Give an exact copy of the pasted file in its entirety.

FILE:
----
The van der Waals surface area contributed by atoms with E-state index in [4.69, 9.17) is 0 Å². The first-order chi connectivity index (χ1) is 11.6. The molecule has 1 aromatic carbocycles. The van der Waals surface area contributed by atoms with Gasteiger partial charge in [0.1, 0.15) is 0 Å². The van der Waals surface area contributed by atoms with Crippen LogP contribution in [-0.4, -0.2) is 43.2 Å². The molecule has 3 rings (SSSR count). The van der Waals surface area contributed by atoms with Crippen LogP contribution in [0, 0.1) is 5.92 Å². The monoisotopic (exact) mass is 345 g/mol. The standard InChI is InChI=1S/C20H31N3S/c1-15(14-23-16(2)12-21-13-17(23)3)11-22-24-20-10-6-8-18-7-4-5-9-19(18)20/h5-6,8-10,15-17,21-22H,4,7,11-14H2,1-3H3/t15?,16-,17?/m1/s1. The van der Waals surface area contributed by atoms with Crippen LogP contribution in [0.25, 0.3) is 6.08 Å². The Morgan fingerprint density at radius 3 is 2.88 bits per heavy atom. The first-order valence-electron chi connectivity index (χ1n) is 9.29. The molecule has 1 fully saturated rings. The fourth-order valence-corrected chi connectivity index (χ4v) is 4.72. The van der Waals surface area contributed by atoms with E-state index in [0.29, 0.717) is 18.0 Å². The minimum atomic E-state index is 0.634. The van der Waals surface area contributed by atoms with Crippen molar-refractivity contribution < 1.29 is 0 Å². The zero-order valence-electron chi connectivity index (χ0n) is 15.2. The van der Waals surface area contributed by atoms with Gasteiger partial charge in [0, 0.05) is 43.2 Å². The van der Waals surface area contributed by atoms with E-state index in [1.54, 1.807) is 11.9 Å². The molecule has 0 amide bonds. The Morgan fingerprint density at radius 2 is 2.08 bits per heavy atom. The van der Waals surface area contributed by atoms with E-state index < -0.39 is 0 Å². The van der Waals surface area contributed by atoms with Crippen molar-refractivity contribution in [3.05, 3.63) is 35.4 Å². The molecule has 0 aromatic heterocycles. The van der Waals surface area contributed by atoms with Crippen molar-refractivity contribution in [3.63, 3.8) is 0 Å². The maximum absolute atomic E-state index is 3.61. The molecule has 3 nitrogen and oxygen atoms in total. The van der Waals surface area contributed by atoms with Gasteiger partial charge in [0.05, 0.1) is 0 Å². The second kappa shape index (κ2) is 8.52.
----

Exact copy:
The van der Waals surface area contributed by atoms with E-state index in [4.69, 9.17) is 0 Å². The first-order chi connectivity index (χ1) is 11.6. The molecule has 1 aromatic carbocycles. The van der Waals surface area contributed by atoms with Gasteiger partial charge in [0.1, 0.15) is 0 Å². The van der Waals surface area contributed by atoms with Crippen LogP contribution in [-0.4, -0.2) is 43.2 Å². The molecule has 3 rings (SSSR count). The van der Waals surface area contributed by atoms with Crippen LogP contribution in [0, 0.1) is 5.92 Å². The monoisotopic (exact) mass is 345 g/mol. The standard InChI is InChI=1S/C20H31N3S/c1-15(14-23-16(2)12-21-13-17(23)3)11-22-24-20-10-6-8-18-7-4-5-9-19(18)20/h5-6,8-10,15-17,21-22H,4,7,11-14H2,1-3H3/t15?,16-,17?/m1/s1. The van der Waals surface area contributed by atoms with Crippen LogP contribution in [0.25, 0.3) is 6.08 Å². The Morgan fingerprint density at radius 3 is 2.88 bits per heavy atom. The first-order valence-electron chi connectivity index (χ1n) is 9.29. The molecule has 1 fully saturated rings. The fourth-order valence-corrected chi connectivity index (χ4v) is 4.72. The van der Waals surface area contributed by atoms with E-state index in [0.29, 0.717) is 18.0 Å². The minimum atomic E-state index is 0.634. The van der Waals surface area contributed by atoms with Crippen molar-refractivity contribution < 1.29 is 0 Å². The zero-order valence-electron chi connectivity index (χ0n) is 15.2. The van der Waals surface area contributed by atoms with Gasteiger partial charge in [0, 0.05) is 43.2 Å². The van der Waals surface area contributed by atoms with E-state index in [1.54, 1.807) is 11.9 Å². The molecule has 0 amide bonds. The Morgan fingerprint density at radius 2 is 2.08 bits per heavy atom. The van der Waals surface area contributed by atoms with E-state index < -0.39 is 0 Å². The van der Waals surface area contributed by atoms with Crippen molar-refractivity contribution in [3.05, 3.63) is 35.4 Å². The molecule has 0 aromatic heterocycles. The van der Waals surface area contributed by atoms with Crippen molar-refractivity contribution in [3.63, 3.8) is 0 Å². The maximum absolute atomic E-state index is 3.61. The molecule has 3 nitrogen and oxygen atoms in total. The van der Waals surface area contributed by atoms with Gasteiger partial charge in [0.05, 0.1) is 0 Å². The second kappa shape index (κ2) is 8.52.